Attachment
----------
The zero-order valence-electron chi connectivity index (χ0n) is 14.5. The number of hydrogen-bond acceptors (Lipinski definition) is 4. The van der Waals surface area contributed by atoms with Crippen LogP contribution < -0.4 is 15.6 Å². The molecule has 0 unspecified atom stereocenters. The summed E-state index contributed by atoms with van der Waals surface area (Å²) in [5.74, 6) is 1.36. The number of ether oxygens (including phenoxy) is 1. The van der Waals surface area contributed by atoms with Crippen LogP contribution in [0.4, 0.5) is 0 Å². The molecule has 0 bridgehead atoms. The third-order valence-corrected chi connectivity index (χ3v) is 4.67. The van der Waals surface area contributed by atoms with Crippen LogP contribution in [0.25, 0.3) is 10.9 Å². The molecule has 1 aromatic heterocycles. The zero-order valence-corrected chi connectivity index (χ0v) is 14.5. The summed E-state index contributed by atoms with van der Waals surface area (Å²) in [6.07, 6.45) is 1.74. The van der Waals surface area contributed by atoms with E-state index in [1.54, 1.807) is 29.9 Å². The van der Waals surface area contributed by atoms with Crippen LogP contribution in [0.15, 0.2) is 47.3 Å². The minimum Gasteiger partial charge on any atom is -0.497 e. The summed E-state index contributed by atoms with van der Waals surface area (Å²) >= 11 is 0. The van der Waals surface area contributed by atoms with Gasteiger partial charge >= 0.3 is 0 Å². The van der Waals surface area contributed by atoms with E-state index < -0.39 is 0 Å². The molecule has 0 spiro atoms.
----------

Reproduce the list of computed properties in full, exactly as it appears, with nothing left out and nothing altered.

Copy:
The zero-order valence-electron chi connectivity index (χ0n) is 14.5. The number of hydrogen-bond acceptors (Lipinski definition) is 4. The van der Waals surface area contributed by atoms with Crippen LogP contribution < -0.4 is 15.6 Å². The molecule has 0 unspecified atom stereocenters. The summed E-state index contributed by atoms with van der Waals surface area (Å²) in [5.74, 6) is 1.36. The number of ether oxygens (including phenoxy) is 1. The van der Waals surface area contributed by atoms with Crippen LogP contribution in [0.4, 0.5) is 0 Å². The molecule has 0 bridgehead atoms. The third-order valence-corrected chi connectivity index (χ3v) is 4.67. The van der Waals surface area contributed by atoms with Crippen LogP contribution in [0.25, 0.3) is 10.9 Å². The molecule has 1 aromatic heterocycles. The zero-order valence-corrected chi connectivity index (χ0v) is 14.5. The summed E-state index contributed by atoms with van der Waals surface area (Å²) in [6.07, 6.45) is 1.74. The van der Waals surface area contributed by atoms with E-state index in [1.54, 1.807) is 29.9 Å². The van der Waals surface area contributed by atoms with Crippen LogP contribution in [0.15, 0.2) is 47.3 Å². The minimum Gasteiger partial charge on any atom is -0.497 e. The summed E-state index contributed by atoms with van der Waals surface area (Å²) >= 11 is 0. The van der Waals surface area contributed by atoms with Gasteiger partial charge >= 0.3 is 0 Å². The van der Waals surface area contributed by atoms with E-state index < -0.39 is 0 Å². The molecule has 0 spiro atoms.